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No Pos Wow: Maduro Wants To Be Friends With Trump, Mariah Carey DGAF, And More

In today’s world, the news happens so fast that it’s nearly impossible to keep up with the latest, breaking developments. Here are five quick headlines to keep you updated on the stories that might have gotten lost in the shuffle this week.

Mexico’s fútbol federation and Atlas are standing behind Rafa Marquez.

Both the Mexican fúbol federation and the Atlas fúbol club have both issued statements supporting Marquez after being sanctioned by the United States government in connection with drug trafficking.

“We recognize and admire Rafael Marquez’s career,” reads a statement by the federation. “He just completed 20 years as an iconic figure of the Mexican national team and he has represented us in a great way in many international events, always showing a distinctive leadership and commitment. We are confident that Rafael Marquez will clarify these accusations and we will support him and the suitable authorities in order to accomplish that goal.”

Nike, on the other hand, has decided that it is time to review their connection to Marquez following the sanction.

“We are shocked by these deeply disturbing allegations and are reviewing the situation to determine next steps,” a Nike spokesperson told Forbes.

More: Mexico federation, Atlas back Rafa Marquez in drug trafficking case

President Trump’s tough rhetoric against Mexico helped start a defense relationship with Mexico and Brazil.

Bloomberg reported that since Trump has taken a hard stance against Mexico and favors a border wall, Mexico has taken its defense business to Brazil. Rather than working with the U.S. in importing defense equipment, Mexico is looking at Brazil to start a new partnership. There has already been a meeting in Brasilia, Brazil, between the Mexican Secretary of National Defense, General Salvador Cienfuegos, and Brazilian Minister of Defense, Raul Jungmann.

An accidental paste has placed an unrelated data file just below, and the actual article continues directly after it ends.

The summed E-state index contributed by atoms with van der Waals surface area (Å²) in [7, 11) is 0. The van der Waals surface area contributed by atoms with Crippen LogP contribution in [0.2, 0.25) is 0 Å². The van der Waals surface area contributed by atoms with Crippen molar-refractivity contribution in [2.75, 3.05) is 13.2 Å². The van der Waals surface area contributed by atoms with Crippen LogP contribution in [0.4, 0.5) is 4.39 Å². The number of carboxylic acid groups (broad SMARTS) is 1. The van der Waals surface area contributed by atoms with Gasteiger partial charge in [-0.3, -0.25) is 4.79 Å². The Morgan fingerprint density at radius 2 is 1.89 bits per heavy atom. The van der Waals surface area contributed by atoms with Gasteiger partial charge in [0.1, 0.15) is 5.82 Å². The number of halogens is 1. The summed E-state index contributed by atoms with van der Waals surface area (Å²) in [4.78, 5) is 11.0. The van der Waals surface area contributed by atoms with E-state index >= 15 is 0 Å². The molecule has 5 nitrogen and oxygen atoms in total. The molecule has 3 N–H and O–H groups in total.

“The meetings we had in April were extremely positive,” Brazil Defense Products Secretary, Flavio Basilio, told Bloomberg. “This new proximity can be attributed to the U.S. developments, with American policy contributing to the search for new partners. We see this as a good opportunity.”

More: Mexico Wants to Team Up With Brazil on Defense Thanks to Trump’s Rhetoric

Mariah Carey’s ex-choreographer confirmed that she didn’t dance in that viral clip because she just didn’t want to.

Complex was able to get the scoop on Mariah Carey’s lackluster year of performances that all started during her New Years Eve performance in New York City. According to her former choreographer Anthony Burrell, Carey has just ran out of f*cks to give. The conversation comes after a viral video went around the Internet of Carey in a pink leotard being carried around the stage during a live performance, barely moving to the music. Tbh, we could already tell.

“It’s just typical Mariah,” Burrell told Complex. “Mariah is clear: when she doesn’t wanna do something, she doesn’t do it. She’s performing with lackluster and no f*cks given, and it’s taking away her star.”​

More: Mariah Carey’s Ex-Choreographer Explains Why She’s Fresh Out of F*cks to Give

A huge emerald was recently discovered in Brazil totaling $309 million.

Earlier this week, Forbes reported that a massive emerald cluster was unearthed in a mine in a region of Brazil known for producing great gems. According to Forbes, the emerald weighs almost 800 pounds and has already been bought by a private party. The owner of the gem is not releasing their identity for fear of their family’s safety. The cluster of emeralds is being moved from place to place to keep it secure. The gem cluster is estimated to cost $309 million dollars and is more than four feet tall. It is unclear if the owner plans to resell it or donate it to a museum.